Predictably unpredictable success
Anyone who’s had any success in life will tell you it unfolds in strange ways.
Despite receiving poor grades in school and facing discouragement from teachers and peers, a girl named Sophie pursued her passion for painting. Her unpredictable path unfolded for her – but along the way, she incorporated feedback to improve and had a strong growth mindset. Eventually, she gained recognition and success in the art world.
Kewauna managed, against all the odds of her background, to excel academically. Kewauna's success was attributed to her grit, determination, and self-control — hard-to-measure non-cognitive skills which proved more critical to her achievements than traditional academic measures.
This is not to say that intelligence doesn’t matter. It is the highest single predictor of success, after all. But it is still only about 35% of the variance. That means at least 65% of what makes successful kids mostly eludes direct measurement.
As much as we might wish we could find a measurement that will ensure the success and flourishing of our children, there is no such measure. And, as we’ve seen above, measuring every aspect of our children’s lives is actively harming them.
Unless you are using it to give personal, timely feedback on learning, do not worry about measurement.
And don’t praise your kids for having high measurements they can’t change, like IQ. Researchers find that children who were praised for their effort rather than their intelligence were more likely to embrace challenges and persist in the face of difficulties.
And especially, do not fret about measurement to try to keep up with the Joneses.
Steps to not keep up with the Joneses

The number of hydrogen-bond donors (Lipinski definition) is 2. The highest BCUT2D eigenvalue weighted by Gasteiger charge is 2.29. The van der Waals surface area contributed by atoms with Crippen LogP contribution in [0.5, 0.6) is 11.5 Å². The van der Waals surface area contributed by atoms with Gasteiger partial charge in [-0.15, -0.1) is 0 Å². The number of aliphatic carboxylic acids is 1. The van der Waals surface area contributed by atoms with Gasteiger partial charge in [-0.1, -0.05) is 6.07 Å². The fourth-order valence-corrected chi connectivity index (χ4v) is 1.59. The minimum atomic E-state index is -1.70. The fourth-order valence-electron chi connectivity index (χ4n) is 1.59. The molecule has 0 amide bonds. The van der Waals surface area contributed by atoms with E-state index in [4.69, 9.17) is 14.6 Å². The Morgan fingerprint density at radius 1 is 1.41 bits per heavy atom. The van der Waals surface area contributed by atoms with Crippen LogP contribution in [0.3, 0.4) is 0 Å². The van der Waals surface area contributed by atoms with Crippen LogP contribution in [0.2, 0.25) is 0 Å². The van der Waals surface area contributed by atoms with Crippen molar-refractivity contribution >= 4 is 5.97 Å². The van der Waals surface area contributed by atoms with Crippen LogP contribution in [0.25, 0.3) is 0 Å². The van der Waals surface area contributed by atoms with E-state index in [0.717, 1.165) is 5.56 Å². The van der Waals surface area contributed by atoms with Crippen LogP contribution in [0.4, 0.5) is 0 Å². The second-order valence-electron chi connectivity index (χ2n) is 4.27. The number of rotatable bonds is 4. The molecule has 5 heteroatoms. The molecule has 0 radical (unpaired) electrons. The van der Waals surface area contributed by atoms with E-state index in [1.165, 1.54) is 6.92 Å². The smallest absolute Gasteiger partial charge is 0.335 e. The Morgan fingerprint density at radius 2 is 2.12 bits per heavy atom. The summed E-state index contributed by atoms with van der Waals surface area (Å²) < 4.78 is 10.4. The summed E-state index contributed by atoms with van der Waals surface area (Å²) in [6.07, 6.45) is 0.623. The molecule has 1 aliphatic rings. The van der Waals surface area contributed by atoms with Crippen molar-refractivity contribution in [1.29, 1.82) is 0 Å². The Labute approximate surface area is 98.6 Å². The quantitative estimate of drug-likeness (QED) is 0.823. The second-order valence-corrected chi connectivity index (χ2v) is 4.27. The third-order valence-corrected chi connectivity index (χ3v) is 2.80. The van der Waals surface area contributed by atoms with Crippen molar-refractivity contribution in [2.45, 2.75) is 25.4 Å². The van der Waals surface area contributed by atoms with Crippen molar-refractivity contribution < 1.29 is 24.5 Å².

We all know we shouldn’t push our kids in directions they don’t want to go just to impress our neighbors. But we’re human.
To move away from the temptation to "keep up with the Joneses," here are some actionable steps to help you measureless and focus more on what truly matters:
Prioritize a growth mindset and character development over numerical achievements.
Celebrate your child's unique interests and passions, even if they don't align with traditional academic pursuits. Support their exploration and help them develop skills that can lead to a fulfilling and purposeful life.
Encourage self-reflection and self-assessment. Instead of focusing on external measurements, guide your children to reflect on their learning experiences, personal growth, and how they can continue to develop their skills and knowledge.
Limit comparisons with others. Teach your children that everyone's path is unique, and it's more important to focus on their journey rather than constantly comparing themselves to their peers via percentiles.
Provide constructive feedback rather than emphasizing only outcomes. Praise your kid's effort, persistence, and improvement rather than just their results.
The unpredictable nature of success should encourage us to prioritize creativity, resilience, and personal development over standardized measurements and comparisons. What other people can rank on a graph doesn’t predict much about what makes us happy and successful.
Embracing this approach may not be easy, but it is undoubtedly worth it for the sake of our kids and their future.
Thanks for reading,
Taylor + rebelEductor team